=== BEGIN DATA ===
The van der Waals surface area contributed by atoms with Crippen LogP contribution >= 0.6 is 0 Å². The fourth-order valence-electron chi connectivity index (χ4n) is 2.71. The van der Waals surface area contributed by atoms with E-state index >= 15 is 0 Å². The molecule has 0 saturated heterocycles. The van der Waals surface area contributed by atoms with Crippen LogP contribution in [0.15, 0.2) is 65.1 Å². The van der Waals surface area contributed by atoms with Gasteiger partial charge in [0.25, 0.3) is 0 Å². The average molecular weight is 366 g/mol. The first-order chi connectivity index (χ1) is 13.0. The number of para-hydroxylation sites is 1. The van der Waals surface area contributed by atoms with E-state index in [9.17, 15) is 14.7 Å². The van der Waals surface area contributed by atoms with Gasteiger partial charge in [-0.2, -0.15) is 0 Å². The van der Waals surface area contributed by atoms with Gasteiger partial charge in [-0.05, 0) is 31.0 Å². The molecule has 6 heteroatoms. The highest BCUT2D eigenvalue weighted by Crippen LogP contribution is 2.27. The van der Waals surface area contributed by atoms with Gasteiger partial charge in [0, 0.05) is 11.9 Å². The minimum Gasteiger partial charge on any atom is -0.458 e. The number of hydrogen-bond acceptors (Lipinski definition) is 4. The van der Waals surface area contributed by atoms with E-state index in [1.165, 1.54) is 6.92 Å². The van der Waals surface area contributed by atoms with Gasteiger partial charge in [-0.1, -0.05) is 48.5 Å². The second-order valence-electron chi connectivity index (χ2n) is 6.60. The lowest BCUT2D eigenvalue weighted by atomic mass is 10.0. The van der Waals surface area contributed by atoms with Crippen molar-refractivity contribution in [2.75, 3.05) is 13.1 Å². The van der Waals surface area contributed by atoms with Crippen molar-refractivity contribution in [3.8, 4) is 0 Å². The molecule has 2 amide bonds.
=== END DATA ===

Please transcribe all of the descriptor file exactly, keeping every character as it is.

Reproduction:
The van der Waals surface area contributed by atoms with Crippen LogP contribution >= 0.6 is 0 Å². The fourth-order valence-electron chi connectivity index (χ4n) is 2.71. The van der Waals surface area contributed by atoms with E-state index >= 15 is 0 Å². The molecule has 0 saturated heterocycles. The van der Waals surface area contributed by atoms with Crippen LogP contribution in [0.15, 0.2) is 65.1 Å². The van der Waals surface area contributed by atoms with Gasteiger partial charge in [0.25, 0.3) is 0 Å². The average molecular weight is 366 g/mol. The first-order chi connectivity index (χ1) is 13.0. The number of para-hydroxylation sites is 1. The van der Waals surface area contributed by atoms with E-state index in [9.17, 15) is 14.7 Å². The van der Waals surface area contributed by atoms with Gasteiger partial charge in [-0.2, -0.15) is 0 Å². The van der Waals surface area contributed by atoms with Gasteiger partial charge in [-0.05, 0) is 31.0 Å². The molecule has 6 heteroatoms. The highest BCUT2D eigenvalue weighted by Crippen LogP contribution is 2.27. The van der Waals surface area contributed by atoms with Gasteiger partial charge in [0, 0.05) is 11.9 Å². The minimum Gasteiger partial charge on any atom is -0.458 e. The number of hydrogen-bond acceptors (Lipinski definition) is 4. The van der Waals surface area contributed by atoms with E-state index in [1.165, 1.54) is 6.92 Å². The van der Waals surface area contributed by atoms with Gasteiger partial charge in [-0.1, -0.05) is 48.5 Å². The second-order valence-electron chi connectivity index (χ2n) is 6.60. The lowest BCUT2D eigenvalue weighted by atomic mass is 10.0. The van der Waals surface area contributed by atoms with Crippen molar-refractivity contribution in [2.75, 3.05) is 13.1 Å². The van der Waals surface area contributed by atoms with Crippen molar-refractivity contribution in [3.8, 4) is 0 Å². The molecule has 2 amide bonds.